Petroleum jelly, also known as petrolatum, is an odorless, tasteless semisolid mixture of hydrocarbons recognized by the U.S. Food & Drug Administration (FDA) as an approved over-the-counter skin protectant. It is widely used in the cosmetic skincare industry found in more that half of all skincare products sold today. Not to be confused with industrial grade petrolatum, which may contain pore-clogging impurities, well-manufactured cosmetic grade petroleum jelly is non-comedogenic (does not block pores) and is not a skin irritant.
Petroleum jelly is the gold standard moisturizer as it reduces water loss through the skin by 98% creating an environment conducive for skin healing. In skincare formulations, it serves as an occlusive ingredient, one that physically prevents water loss from the skin surface.
Due to its lubricating and coating properties, petroleum jelly can be used to:
- Soothe dry cracked skin on problematic areas like elbows and knees
- Soften dry cracked heels
- Heal chapped lips
- Calm inflamed eyelids
- Protect skin around the nose when chaffed from wind or from over blowing the nose due to a cold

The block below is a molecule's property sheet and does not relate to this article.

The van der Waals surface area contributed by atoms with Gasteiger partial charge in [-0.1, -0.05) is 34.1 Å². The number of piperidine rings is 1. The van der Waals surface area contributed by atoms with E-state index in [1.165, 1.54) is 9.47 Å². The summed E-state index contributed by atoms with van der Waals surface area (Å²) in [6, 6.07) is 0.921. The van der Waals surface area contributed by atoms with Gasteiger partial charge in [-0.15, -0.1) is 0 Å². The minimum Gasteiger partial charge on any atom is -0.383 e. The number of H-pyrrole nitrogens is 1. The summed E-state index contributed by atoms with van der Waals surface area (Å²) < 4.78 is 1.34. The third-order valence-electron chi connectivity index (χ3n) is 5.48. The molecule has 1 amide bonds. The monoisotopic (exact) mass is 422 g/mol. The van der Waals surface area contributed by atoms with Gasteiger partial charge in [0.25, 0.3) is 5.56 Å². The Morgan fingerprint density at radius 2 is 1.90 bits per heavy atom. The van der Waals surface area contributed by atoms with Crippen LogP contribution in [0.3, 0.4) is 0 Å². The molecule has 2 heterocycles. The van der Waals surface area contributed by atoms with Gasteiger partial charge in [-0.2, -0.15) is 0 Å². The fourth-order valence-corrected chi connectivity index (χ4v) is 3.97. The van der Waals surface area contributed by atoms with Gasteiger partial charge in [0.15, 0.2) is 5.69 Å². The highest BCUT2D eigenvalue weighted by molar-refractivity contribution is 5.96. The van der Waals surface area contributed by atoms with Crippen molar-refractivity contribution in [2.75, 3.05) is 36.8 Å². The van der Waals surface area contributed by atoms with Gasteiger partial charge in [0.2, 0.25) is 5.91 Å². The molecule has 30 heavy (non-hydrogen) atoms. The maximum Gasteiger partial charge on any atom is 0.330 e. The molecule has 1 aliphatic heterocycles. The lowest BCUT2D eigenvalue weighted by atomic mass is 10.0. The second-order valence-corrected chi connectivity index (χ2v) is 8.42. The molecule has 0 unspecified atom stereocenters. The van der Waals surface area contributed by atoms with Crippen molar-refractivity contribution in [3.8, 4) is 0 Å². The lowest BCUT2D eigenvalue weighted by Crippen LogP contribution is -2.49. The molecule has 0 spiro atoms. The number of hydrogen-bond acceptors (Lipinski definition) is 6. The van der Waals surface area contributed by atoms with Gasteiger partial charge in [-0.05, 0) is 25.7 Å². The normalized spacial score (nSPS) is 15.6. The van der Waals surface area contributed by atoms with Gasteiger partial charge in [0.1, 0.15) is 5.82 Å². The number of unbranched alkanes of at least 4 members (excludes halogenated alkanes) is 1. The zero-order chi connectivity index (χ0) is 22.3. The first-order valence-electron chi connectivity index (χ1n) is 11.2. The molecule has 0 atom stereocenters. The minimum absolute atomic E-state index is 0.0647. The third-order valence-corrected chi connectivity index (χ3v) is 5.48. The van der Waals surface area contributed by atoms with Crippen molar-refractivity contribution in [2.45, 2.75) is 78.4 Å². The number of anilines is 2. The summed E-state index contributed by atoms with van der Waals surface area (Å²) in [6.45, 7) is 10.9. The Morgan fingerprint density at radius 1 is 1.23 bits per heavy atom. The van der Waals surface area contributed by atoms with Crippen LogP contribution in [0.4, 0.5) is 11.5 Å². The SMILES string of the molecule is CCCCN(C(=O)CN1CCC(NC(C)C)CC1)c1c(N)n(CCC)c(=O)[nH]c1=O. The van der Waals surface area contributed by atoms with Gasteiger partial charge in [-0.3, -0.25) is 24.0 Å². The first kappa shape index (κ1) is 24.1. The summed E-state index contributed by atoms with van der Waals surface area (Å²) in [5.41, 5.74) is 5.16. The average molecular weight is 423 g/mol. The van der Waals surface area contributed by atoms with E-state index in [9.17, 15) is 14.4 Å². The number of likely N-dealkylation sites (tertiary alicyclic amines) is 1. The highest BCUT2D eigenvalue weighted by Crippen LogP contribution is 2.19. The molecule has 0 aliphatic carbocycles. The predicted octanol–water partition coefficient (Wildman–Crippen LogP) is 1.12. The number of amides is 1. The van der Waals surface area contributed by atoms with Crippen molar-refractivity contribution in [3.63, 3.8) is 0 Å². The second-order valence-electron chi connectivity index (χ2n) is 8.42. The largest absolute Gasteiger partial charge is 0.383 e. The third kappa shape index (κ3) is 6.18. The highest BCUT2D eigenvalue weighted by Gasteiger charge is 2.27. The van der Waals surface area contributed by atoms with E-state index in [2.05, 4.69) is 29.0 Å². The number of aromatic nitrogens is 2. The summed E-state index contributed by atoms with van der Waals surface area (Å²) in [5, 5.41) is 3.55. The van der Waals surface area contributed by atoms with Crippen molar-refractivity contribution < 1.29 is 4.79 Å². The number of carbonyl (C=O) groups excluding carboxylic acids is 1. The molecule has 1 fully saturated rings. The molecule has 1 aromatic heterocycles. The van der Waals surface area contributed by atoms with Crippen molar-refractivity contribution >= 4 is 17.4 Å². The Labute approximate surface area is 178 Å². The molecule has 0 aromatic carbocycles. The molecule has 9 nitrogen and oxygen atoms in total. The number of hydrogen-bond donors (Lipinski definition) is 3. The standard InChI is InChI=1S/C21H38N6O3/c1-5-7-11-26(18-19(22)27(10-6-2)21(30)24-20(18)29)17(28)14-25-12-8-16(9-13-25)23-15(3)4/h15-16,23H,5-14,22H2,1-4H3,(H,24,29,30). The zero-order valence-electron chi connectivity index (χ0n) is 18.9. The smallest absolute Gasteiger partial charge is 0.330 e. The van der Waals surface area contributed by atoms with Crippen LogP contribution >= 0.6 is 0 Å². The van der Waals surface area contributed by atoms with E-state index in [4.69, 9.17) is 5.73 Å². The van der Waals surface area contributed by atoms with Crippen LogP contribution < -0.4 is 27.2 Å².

- Help earring insertion by applying to earring posts
- Prevent windburn on cheeks
- Improve nail health by rubbing onto nails and around nail cuticles
- Tame runaway eyebrows
- Assist in hair grooming
- Prevent inflammation in areas that may chafe by reducing friction between skin and clothing during exercise for cyclists, wrestlers, runners and other athletes
- Enhance wound repair when applied to superficial cuts and lacerations
- Treat diaper rash
- And, used as a negative control by allergists and dermatologists for allergy testing as the allergic reaction rate of petroleum jelly is practically zero
Cometic grade petroleum jelly is available in local drugstores and pharmacies and is extremely affordable. A jar of petroleum jelly should be in everyone's bathroom vanity.
What are preservatives? Preservatives are compounds that when added to a skincare product, prevent the growth of microorganisms like bacteria, mold and fungus within that product.